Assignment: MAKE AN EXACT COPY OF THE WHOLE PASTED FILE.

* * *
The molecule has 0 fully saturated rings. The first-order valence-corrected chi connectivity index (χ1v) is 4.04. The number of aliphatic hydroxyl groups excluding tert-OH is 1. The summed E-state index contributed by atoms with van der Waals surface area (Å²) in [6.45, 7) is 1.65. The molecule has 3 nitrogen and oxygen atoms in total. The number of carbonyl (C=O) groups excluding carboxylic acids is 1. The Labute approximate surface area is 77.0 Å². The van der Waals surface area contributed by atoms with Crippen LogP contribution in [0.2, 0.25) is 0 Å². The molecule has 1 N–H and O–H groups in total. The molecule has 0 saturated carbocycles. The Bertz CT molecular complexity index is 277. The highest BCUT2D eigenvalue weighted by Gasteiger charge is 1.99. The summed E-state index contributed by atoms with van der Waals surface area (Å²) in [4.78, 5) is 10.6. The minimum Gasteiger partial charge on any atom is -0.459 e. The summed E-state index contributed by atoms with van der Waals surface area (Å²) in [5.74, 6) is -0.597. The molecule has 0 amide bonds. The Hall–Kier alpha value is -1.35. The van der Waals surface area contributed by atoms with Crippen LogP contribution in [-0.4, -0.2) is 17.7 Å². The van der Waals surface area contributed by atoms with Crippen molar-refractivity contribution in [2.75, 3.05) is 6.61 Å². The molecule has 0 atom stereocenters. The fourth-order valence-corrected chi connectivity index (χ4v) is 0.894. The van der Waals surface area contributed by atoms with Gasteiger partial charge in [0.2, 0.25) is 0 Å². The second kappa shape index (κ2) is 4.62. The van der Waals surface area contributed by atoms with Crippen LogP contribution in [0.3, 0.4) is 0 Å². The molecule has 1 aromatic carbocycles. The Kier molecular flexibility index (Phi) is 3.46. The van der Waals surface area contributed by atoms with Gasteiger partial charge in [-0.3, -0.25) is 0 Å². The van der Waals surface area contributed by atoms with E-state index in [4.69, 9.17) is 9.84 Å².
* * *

The molecule has 0 fully saturated rings. The first-order valence-corrected chi connectivity index (χ1v) is 4.04. The number of aliphatic hydroxyl groups excluding tert-OH is 1. The summed E-state index contributed by atoms with van der Waals surface area (Å²) in [6.45, 7) is 1.65. The molecule has 3 nitrogen and oxygen atoms in total. The number of carbonyl (C=O) groups excluding carboxylic acids is 1. The Labute approximate surface area is 77.0 Å². The van der Waals surface area contributed by atoms with Crippen LogP contribution in [0.2, 0.25) is 0 Å². The molecule has 1 N–H and O–H groups in total. The molecule has 0 saturated carbocycles. The Bertz CT molecular complexity index is 277. The highest BCUT2D eigenvalue weighted by Gasteiger charge is 1.99. The summed E-state index contributed by atoms with van der Waals surface area (Å²) in [4.78, 5) is 10.6. The minimum Gasteiger partial charge on any atom is -0.459 e. The summed E-state index contributed by atoms with van der Waals surface area (Å²) in [5.74, 6) is -0.597. The molecule has 0 amide bonds. The Hall–Kier alpha value is -1.35. The van der Waals surface area contributed by atoms with Crippen LogP contribution in [-0.4, -0.2) is 17.7 Å². The van der Waals surface area contributed by atoms with Crippen molar-refractivity contribution in [2.75, 3.05) is 6.61 Å². The molecule has 0 atom stereocenters. The fourth-order valence-corrected chi connectivity index (χ4v) is 0.894. The van der Waals surface area contributed by atoms with Gasteiger partial charge in [0.2, 0.25) is 0 Å². The second kappa shape index (κ2) is 4.62. The van der Waals surface area contributed by atoms with Crippen LogP contribution in [0.3, 0.4) is 0 Å². The molecule has 1 aromatic carbocycles. The Kier molecular flexibility index (Phi) is 3.46. The van der Waals surface area contributed by atoms with Gasteiger partial charge in [-0.3, -0.25) is 0 Å². The van der Waals surface area contributed by atoms with E-state index in [4.69, 9.17) is 9.84 Å².